Poll: Education Law Needs More Federal Money
By Pamela M. Prah, Staff Writer
Many Americans believe the federal government, not the states, should cough up more money to cover the costs of implementing the new education law commonly known as No Child Left Behind, a new national poll released Feb. 24 shows. The survey, conducted by a Washington, D.C., firm with ties to the Democratic Party, provides ammunition for Democratic governors clamoring for more federal funds to pay for new federal testing and reporting requirements.
More than three-fourths of the 1,050 people who responded to the poll by Lake Snell Perry & Associates said they recognize that the new federal education law may cost more than current budgets allow, and 42 percent said the federal government, not the states (24 percent) should provide the extra funds.
More federal funds for No Child Left Behind was a major theme that several Democrats struck when governors gathered in Washington for the National Governors' Association annual winter meeting.
Gov. Ronnie Musgrove (D-Miss.), the NGA's lead Democratic governor on education, said the new education law will amount to another unfunded mandate unless the federal government provides more money to implement it.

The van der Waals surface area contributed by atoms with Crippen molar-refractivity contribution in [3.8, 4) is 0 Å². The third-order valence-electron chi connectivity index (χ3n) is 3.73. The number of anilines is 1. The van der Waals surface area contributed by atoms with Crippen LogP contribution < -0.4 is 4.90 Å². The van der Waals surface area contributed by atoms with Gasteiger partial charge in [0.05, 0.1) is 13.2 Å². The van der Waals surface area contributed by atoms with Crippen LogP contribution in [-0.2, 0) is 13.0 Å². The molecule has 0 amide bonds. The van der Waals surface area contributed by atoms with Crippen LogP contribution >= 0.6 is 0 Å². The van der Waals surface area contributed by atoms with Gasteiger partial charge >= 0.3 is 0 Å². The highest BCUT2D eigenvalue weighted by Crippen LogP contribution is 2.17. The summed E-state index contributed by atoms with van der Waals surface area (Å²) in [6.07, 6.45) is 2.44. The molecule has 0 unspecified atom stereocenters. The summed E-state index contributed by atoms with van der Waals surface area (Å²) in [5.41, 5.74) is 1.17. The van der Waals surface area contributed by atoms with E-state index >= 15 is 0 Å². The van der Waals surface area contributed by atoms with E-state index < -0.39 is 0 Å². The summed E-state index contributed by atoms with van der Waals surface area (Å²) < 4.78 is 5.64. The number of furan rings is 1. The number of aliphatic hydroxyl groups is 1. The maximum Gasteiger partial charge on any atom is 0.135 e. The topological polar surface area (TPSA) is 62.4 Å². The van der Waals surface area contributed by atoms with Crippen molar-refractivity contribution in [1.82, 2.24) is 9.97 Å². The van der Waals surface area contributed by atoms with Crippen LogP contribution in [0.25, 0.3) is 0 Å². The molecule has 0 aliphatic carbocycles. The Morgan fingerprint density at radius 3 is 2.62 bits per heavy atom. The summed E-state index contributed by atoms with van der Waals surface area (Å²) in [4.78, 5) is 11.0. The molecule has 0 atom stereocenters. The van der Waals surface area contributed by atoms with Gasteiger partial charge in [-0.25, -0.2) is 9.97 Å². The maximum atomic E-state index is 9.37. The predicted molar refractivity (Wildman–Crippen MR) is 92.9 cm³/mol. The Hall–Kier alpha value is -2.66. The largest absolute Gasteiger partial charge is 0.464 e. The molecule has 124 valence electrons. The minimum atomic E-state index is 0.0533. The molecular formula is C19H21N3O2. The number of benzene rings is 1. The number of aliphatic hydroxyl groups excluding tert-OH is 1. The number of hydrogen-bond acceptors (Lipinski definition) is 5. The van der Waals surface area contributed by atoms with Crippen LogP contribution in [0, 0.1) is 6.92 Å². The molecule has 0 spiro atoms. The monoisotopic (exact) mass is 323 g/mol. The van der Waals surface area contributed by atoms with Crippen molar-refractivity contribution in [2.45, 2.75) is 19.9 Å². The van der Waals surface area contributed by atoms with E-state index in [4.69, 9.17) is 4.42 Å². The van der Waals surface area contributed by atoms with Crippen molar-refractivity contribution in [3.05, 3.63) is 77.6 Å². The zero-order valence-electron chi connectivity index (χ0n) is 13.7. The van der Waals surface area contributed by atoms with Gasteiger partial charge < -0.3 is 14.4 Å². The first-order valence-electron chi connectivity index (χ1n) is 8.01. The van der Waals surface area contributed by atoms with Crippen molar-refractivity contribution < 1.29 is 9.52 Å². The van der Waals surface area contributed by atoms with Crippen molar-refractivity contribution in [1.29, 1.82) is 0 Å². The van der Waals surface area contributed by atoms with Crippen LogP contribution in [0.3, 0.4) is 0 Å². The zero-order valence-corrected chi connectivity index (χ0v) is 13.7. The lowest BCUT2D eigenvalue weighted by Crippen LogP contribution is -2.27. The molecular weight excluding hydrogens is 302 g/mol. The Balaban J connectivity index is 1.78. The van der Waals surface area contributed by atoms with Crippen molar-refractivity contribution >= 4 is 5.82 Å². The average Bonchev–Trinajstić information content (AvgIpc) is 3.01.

The omnibus money bill for this fiscal year that Congress approved this month provides an additional $ 1billion to help states implement No Child Left Behind, but Musgrove and others said that is still not enough.
"Perhaps if we cut people off of Medicaid, we'd have enough money to do it [implement No Child Left Behind], said Gov. Jennifer Granholm (D-Mich.). "We agree that it's important to have accountability, but when you have a mandate from the federal government you should also make sure you are able to fund it."
The NGA announced at the conference that states have about $30 billion in shortfalls for the current fiscal year and predicted shortfalls of more than $80 billion in fiscal 2004.
Gov. John Rowland (R-Conn.), the NGA's lead Republican governor on education, said Washington is providing enough funds for No Child Left Behind, calling the administration's budget increases "extraordinary and historic."
U.S. Education Secretary Rod Paige said Feb. 22 the administration is "very sensitive to the economic situation" and the states' fiscal restraints but stressed that No Child Left Behind funds "are to supplement, not supplant" state funds. Paige made his remarks at a press conference following a private meeting with the governors.
Many states are scrambling to meet the new education law's requirements.
The poll found that ballooning state budget deficits could threaten states' efforts to improve schools. The poll's results were released by Public Education Network, which is made up of local nonprofits that work with but are independent of local school districts, and Education Week, a newspaper published by the nonprofit Editorial Projects in Education.
The report will be available on the PEN website